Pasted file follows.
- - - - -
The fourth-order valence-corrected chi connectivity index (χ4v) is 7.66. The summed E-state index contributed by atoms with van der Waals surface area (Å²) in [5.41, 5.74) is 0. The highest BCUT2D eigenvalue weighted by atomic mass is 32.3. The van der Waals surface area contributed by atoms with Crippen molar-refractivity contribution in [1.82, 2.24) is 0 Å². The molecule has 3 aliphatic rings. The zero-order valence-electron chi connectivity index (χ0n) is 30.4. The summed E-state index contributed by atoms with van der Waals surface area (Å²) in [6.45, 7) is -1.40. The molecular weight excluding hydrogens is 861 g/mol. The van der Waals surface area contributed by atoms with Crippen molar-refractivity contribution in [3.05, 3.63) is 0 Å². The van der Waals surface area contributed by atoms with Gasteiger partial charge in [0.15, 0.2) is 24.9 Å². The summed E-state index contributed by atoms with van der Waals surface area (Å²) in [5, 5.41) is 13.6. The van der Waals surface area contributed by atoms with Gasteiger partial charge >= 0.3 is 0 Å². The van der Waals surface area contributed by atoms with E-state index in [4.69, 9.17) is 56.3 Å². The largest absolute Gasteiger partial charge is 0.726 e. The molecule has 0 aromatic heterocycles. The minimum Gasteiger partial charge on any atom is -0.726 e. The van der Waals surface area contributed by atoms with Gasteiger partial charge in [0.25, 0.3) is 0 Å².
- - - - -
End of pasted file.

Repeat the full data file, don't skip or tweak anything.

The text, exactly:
The fourth-order valence-corrected chi connectivity index (χ4v) is 7.66. The summed E-state index contributed by atoms with van der Waals surface area (Å²) in [5.41, 5.74) is 0. The highest BCUT2D eigenvalue weighted by atomic mass is 32.3. The van der Waals surface area contributed by atoms with Crippen molar-refractivity contribution in [1.82, 2.24) is 0 Å². The molecule has 3 aliphatic rings. The zero-order valence-electron chi connectivity index (χ0n) is 30.4. The summed E-state index contributed by atoms with van der Waals surface area (Å²) in [6.45, 7) is -1.40. The molecular weight excluding hydrogens is 861 g/mol. The van der Waals surface area contributed by atoms with Crippen molar-refractivity contribution in [3.05, 3.63) is 0 Å². The van der Waals surface area contributed by atoms with Gasteiger partial charge in [0.15, 0.2) is 24.9 Å². The summed E-state index contributed by atoms with van der Waals surface area (Å²) in [5, 5.41) is 13.6. The van der Waals surface area contributed by atoms with Gasteiger partial charge >= 0.3 is 0 Å². The van der Waals surface area contributed by atoms with E-state index in [4.69, 9.17) is 56.3 Å². The largest absolute Gasteiger partial charge is 0.726 e. The molecule has 0 aromatic heterocycles. The minimum Gasteiger partial charge on any atom is -0.726 e. The van der Waals surface area contributed by atoms with Gasteiger partial charge in [0.25, 0.3) is 0 Å².